"Expressions of Hunger is a photo, poetry and short prose contest focusing on five elements or categories – physical, emotional, mental, spiritual and environmental. The contest will run until March 31, 2010. In April 2010, the photos will be posted online where people can vote for the top three images, poetry and short prose in the five categories. Winners will be notified on May 3, 2010.

The selected three winners in each of the five hunger categories will be showcased at Edmonton City Hall from National Hunger Awareness Day on June 1 until June 4, 2010, The Carrot Community Arts Coffeehouse from June 7 to 23, 2010 and exhibited during the Works Festival of Art and Design at the Nina Haggerty Centre for the Arts from June 25 to July 7, 2010."

Wednesday, February 24, 2010

Banned Books Cafe Tomorrow

More Freedom to Read Week Fun!

Come on down to the Stanley A. Milner branch of the Edmonton Public Library for a Banned Books Cafe where you can celebrate your freedom to read, play, think, view, and listen!

Everyone is welcome to share papers they have written or projects they have done on intellectual freedom, or read excerpts from challenged books (there will be selections available, or you can bring your own). Dr. Toni Samek from the U of A's School of Library and Information Studies will be present to ignite the fire of intellectual freedom advocacy in all attendees.

In preparation, perhaps we should all take another look at the Canadian Library Association's Statement on Intellectual Freedom:

"Canadian Library Association / Association canadienne des bibliothèques Position Statement on Intellectual Freedom

Approved by Executive Council ~ June 27, 1974; Amended November 17, 1983; and November 18, 1985

All persons in Canada have the fundamental right, as embodied in the nation's Bill of Rights and the Canadian Charter of Rights and Freedoms, to have access to all expressions of knowledge, creativity and intellectual activity, and to express their thoughts publicly. This right to intellectual freedom, under the law, is essential to the health and development of Canadian society.

Libraries have a basic responsibility for the development and maintenance of intellectual freedom.

It is the responsibility of libraries to guarantee and facilitate access to all expressions of knowledge and intellectual activity, including those which some elements of society may consider to be unconventional, unpopular or unacceptable. To this end, libraries shall acquire and make available the widest variety of materials.

It is the responsibility of libraries to guarantee the right of free expression by making available all the library's public facilities and services to all individuals and groups who need them.

Libraries should resist all efforts to limit the exercise of these responsibilities while recognizing the right of criticism by individuals and groups.

Both employees and employers in libraries have a duty, in addition to their institutional responsibilities, to uphold these principles."

Thanks for reading!


hope to see you there and at the Freedom Ball at the AGA on Saturday,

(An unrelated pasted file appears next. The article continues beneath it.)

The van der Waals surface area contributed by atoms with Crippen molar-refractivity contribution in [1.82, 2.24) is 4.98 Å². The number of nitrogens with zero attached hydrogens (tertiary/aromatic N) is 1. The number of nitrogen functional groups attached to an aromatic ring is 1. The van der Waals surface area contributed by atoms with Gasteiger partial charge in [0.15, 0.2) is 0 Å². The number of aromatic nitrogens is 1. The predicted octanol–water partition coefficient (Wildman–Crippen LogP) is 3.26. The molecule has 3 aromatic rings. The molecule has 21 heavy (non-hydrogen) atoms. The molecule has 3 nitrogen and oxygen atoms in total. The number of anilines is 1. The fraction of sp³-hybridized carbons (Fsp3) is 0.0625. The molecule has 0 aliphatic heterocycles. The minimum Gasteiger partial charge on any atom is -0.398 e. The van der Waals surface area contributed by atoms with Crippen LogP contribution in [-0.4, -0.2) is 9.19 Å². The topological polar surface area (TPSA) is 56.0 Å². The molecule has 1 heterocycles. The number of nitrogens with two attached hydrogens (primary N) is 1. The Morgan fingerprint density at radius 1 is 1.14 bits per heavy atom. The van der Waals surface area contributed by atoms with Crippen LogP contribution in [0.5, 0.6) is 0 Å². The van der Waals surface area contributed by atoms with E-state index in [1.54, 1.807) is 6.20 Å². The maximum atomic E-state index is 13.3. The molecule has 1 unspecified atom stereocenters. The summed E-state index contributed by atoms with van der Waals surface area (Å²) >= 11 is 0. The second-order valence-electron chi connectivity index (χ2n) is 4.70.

image courtesy of Melbourne Public Library:

Banned Books in the Wild

As part of Freedom to Read Week festivities, the Canadian Library Association Student Chapter and FLIF have released 12 banned or challenged books "into the wild" and are tracking them with Book Crossing. Among gems you might find sitting on a bus seat or in a certain downtown mall are Vonnegut's Slaughterhouse Five and Pullman's Golden Compass. This initiative is happening nation-wide as part of a communal mission to promote and protect our freedom to read in Canada.

The following is courtesy of

"Most Canadians probably don't even realize that on their own shelves sit challenged books. During Freedom to Read Week, your mission is to release challenged books all across Canada — on park benches, in coffee shops and in schools — as a way to mimic how challenged books are passed around, and to spread the word about challenged and banned books in Canada.

The Freedom of Expression Committee invites you to find a title you care about from our list of challenged literature and release it into your community. Perhaps your book will be picked up by someone in your community or maybe even by a foreign exchange student who will release it in another country — that's the beauty of this project and our hope for your freed book."

Keep an eye out, and register your captured book if you find one!

Happy FTRW,


Sunday, February 21, 2010

GELA Prison Project Meeting

The next general meeting of the GELA Prison Library and Reintegration committee will be held: Thursday, February 25th at 5:30 pm at Henderson Hall at the University of Alberta.

For those of you unfamiliar with Henderson Hall - you can access it from the Rutherford South Atrium entrance at the University of Alberta. There is some street metered parking as well as surface lots (rates drop after 4:30 pm)

Agenda items include:

* reports from subcommittees:

1. bookclub,
2. storybook,
3. CLA presentation,
4. bookdrive (wish list etc)

* technological literacy for the women
* fundraising ideas

See you there,


GELA Women's Prison Inmate Wishlist

The Greater Edmonton Library Associations Women's Prison and Reintegration Subcommittee has released February's inmate wishlist for their library. If you would like to donate any of these materials, you can use the FLIF/CLA corner in the student lounge or contact us via this blog to coordinate a pick-up date. Thanks!